Introduction

Religion and Touch - Christina Welch

Christina Welch [+-]
University of Winchester
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Christina Welch is Reader in Religious Studies at the University of Winchester.
Amy Whitehead [+-]
Massey University
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Dr Amy Whitehead is a Senior Lecturer in Social Anthropology at Massey University in Aotearoa New Zealand with a background in the Study or Religions. She specialises in ritual, NRM’s, and the material and performance cultures of religions.

Description

Religion is, at its very root, a sensual and often tactile affair. From genuflections, prayer, dance, and eating, to tattooing, wearing certain garments or objects, lighting candles and performing other rituals, religions of all descriptions involve regular bodily commitments which are mediated by acts of touch. Contributors to this volume have isolated the ‘sense of touch’ from the general sensorium as a particular ‘sense tool’ from which to creatively innovate and operationalize fresh concepts, theories, and methods in relation to a diverse range of case studies in Africa, South America, Polynesia, Europe, and South and Southeast Asia. Organised over three main parts: Reciprocity and Knowing: Being in Touch with Things; Crafting, ritual, and creativity: working devotion; and ‘Touch, Ritual Efficacy and Communication, common and overlapping themes among the contributions include how touch mediates direct physical (often deliberate) contact between physical bodies (human and other than human) and the things that are crafted, blessed, related with, engaged with, or worn. Understanding touch as the vehicle to alternative forms of knowledge-making in specific religious contexts is the driving force behind the contributions to this collection. The volume argues that touch is not only an intrinsic part of religion but the principal facilitating medium through which religion, religious encounters and performances take place. The diverse contexts presented here signal how investigations that centralise the body and the senses can produce nuanced, culturally specific knowledges and allow for the development of new definitions for lived religion. By placing both ‘body’ and the sense of touch at the centre of investigations, the volume asserts that material practice and bodily sensation are lived religion.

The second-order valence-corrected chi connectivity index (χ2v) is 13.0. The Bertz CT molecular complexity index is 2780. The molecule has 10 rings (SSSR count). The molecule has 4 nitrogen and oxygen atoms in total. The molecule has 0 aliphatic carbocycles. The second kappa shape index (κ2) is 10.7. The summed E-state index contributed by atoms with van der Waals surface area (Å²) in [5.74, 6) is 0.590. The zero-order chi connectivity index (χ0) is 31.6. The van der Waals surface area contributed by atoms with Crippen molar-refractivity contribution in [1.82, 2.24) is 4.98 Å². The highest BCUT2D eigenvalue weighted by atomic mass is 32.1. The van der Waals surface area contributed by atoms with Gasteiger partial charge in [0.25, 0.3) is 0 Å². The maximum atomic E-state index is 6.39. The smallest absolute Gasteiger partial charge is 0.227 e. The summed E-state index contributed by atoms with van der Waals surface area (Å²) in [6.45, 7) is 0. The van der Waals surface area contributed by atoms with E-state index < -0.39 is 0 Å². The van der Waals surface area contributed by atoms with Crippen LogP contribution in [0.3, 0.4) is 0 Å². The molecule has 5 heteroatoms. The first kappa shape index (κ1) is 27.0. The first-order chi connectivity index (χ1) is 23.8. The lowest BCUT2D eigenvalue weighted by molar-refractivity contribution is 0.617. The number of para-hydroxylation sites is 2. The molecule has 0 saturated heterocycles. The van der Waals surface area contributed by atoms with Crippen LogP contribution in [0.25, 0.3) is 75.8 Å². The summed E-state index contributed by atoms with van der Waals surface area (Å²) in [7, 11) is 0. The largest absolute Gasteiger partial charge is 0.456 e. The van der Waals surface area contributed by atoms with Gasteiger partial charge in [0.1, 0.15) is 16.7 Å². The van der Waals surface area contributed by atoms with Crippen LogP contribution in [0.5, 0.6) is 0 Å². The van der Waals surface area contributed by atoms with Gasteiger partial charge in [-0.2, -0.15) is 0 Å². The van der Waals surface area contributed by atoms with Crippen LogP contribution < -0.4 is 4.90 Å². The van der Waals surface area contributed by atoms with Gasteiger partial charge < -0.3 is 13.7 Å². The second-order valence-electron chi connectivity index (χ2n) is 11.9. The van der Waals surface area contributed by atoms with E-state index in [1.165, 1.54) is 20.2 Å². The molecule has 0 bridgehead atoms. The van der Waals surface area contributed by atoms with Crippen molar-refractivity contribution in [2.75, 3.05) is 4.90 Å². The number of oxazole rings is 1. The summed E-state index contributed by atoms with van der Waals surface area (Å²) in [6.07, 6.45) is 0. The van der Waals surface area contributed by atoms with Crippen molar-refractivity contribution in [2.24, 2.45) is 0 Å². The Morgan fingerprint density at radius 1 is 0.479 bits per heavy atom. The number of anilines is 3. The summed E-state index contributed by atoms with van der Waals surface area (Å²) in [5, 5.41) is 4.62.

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Citation

Welch, Christina; Whitehead, Amy. Introduction. Religion and Touch. Equinox eBooks Publishing, United Kingdom. Sep 2021. ISBN 9781800500334. https://www.equinoxpub.com/home/view-chapter/?id=42168. Date accessed: 15 Apr 2021 doi: 10.1558/equinox.42168. Sep 2021

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